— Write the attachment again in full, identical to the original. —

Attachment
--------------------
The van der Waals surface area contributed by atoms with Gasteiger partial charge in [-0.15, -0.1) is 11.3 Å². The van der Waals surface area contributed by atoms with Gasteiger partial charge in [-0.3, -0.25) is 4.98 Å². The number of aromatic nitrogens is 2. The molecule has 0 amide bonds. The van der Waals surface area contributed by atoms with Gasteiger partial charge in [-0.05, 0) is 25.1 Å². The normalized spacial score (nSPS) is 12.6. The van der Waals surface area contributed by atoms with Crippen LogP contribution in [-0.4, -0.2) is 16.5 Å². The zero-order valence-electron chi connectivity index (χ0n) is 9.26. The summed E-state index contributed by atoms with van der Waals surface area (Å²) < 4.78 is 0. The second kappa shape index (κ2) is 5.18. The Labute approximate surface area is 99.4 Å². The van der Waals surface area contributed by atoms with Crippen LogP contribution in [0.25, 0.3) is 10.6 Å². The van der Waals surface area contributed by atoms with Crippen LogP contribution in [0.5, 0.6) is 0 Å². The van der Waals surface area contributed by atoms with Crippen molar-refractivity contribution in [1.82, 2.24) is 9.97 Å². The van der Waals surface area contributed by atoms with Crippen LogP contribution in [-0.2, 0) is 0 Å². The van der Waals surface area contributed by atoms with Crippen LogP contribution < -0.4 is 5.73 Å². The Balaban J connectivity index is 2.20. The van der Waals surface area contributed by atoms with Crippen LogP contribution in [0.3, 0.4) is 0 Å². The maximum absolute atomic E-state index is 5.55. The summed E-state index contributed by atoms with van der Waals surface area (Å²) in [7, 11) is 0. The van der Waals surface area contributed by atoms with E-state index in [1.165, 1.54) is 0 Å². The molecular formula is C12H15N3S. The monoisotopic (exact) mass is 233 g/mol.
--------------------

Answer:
The van der Waals surface area contributed by atoms with Gasteiger partial charge in [-0.15, -0.1) is 11.3 Å². The van der Waals surface area contributed by atoms with Gasteiger partial charge in [-0.3, -0.25) is 4.98 Å². The number of aromatic nitrogens is 2. The molecule has 0 amide bonds. The van der Waals surface area contributed by atoms with Gasteiger partial charge in [-0.05, 0) is 25.1 Å². The normalized spacial score (nSPS) is 12.6. The van der Waals surface area contributed by atoms with Crippen LogP contribution in [-0.4, -0.2) is 16.5 Å². The zero-order valence-electron chi connectivity index (χ0n) is 9.26. The summed E-state index contributed by atoms with van der Waals surface area (Å²) < 4.78 is 0. The second kappa shape index (κ2) is 5.18. The Labute approximate surface area is 99.4 Å². The van der Waals surface area contributed by atoms with Crippen LogP contribution in [0.25, 0.3) is 10.6 Å². The van der Waals surface area contributed by atoms with Crippen LogP contribution in [0.5, 0.6) is 0 Å². The van der Waals surface area contributed by atoms with Crippen molar-refractivity contribution in [1.82, 2.24) is 9.97 Å². The van der Waals surface area contributed by atoms with Crippen LogP contribution in [-0.2, 0) is 0 Å². The van der Waals surface area contributed by atoms with Crippen LogP contribution < -0.4 is 5.73 Å². The Balaban J connectivity index is 2.20. The van der Waals surface area contributed by atoms with Crippen LogP contribution in [0.3, 0.4) is 0 Å². The maximum absolute atomic E-state index is 5.55. The summed E-state index contributed by atoms with van der Waals surface area (Å²) in [7, 11) is 0. The van der Waals surface area contributed by atoms with E-state index in [1.165, 1.54) is 0 Å². The molecular formula is C12H15N3S. The monoisotopic (exact) mass is 233 g/mol.